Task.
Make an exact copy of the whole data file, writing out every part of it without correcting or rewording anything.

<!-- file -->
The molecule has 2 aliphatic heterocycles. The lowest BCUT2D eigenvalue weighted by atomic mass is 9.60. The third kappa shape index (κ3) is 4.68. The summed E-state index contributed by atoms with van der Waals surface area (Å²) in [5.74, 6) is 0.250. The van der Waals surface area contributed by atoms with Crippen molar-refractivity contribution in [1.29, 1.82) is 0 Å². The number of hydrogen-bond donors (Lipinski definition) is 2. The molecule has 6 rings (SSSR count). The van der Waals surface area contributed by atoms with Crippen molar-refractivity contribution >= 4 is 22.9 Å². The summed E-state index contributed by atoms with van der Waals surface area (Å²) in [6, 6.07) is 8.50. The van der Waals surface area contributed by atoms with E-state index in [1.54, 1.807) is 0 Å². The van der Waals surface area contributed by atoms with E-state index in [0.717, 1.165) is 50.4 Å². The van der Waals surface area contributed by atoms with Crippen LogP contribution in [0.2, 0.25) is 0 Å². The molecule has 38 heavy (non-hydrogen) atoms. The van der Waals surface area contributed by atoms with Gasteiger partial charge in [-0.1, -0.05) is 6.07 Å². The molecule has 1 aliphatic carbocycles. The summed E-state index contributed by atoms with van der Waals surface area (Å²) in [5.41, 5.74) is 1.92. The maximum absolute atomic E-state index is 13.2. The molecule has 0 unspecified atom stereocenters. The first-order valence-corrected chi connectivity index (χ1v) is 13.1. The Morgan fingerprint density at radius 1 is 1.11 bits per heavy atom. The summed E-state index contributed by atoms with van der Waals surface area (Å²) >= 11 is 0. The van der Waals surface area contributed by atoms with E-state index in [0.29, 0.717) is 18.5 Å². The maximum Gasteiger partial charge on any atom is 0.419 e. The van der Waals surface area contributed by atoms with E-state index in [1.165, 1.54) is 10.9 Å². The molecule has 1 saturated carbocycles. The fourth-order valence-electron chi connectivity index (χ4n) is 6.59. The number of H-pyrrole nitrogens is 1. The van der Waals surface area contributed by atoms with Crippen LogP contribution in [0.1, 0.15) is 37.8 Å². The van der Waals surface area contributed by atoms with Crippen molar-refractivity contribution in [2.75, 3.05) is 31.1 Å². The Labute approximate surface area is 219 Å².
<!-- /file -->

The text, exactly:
The molecule has 2 aliphatic heterocycles. The lowest BCUT2D eigenvalue weighted by atomic mass is 9.60. The third kappa shape index (κ3) is 4.68. The summed E-state index contributed by atoms with van der Waals surface area (Å²) in [5.74, 6) is 0.250. The van der Waals surface area contributed by atoms with Crippen molar-refractivity contribution in [1.29, 1.82) is 0 Å². The number of hydrogen-bond donors (Lipinski definition) is 2. The molecule has 6 rings (SSSR count). The van der Waals surface area contributed by atoms with Crippen molar-refractivity contribution >= 4 is 22.9 Å². The summed E-state index contributed by atoms with van der Waals surface area (Å²) in [6, 6.07) is 8.50. The van der Waals surface area contributed by atoms with E-state index in [1.54, 1.807) is 0 Å². The van der Waals surface area contributed by atoms with E-state index in [0.717, 1.165) is 50.4 Å². The van der Waals surface area contributed by atoms with Crippen LogP contribution in [0.2, 0.25) is 0 Å². The molecule has 38 heavy (non-hydrogen) atoms. The van der Waals surface area contributed by atoms with Gasteiger partial charge in [-0.1, -0.05) is 6.07 Å². The molecule has 1 aliphatic carbocycles. The summed E-state index contributed by atoms with van der Waals surface area (Å²) in [5.41, 5.74) is 1.92. The maximum absolute atomic E-state index is 13.2. The molecule has 0 unspecified atom stereocenters. The first-order valence-corrected chi connectivity index (χ1v) is 13.1. The Morgan fingerprint density at radius 1 is 1.11 bits per heavy atom. The summed E-state index contributed by atoms with van der Waals surface area (Å²) >= 11 is 0. The van der Waals surface area contributed by atoms with E-state index in [0.29, 0.717) is 18.5 Å². The maximum Gasteiger partial charge on any atom is 0.419 e. The van der Waals surface area contributed by atoms with E-state index in [1.165, 1.54) is 10.9 Å². The molecule has 1 saturated carbocycles. The fourth-order valence-electron chi connectivity index (χ4n) is 6.59. The number of H-pyrrole nitrogens is 1. The van der Waals surface area contributed by atoms with Crippen LogP contribution in [0.1, 0.15) is 37.8 Å². The van der Waals surface area contributed by atoms with Crippen molar-refractivity contribution in [2.75, 3.05) is 31.1 Å². The Labute approximate surface area is 219 Å².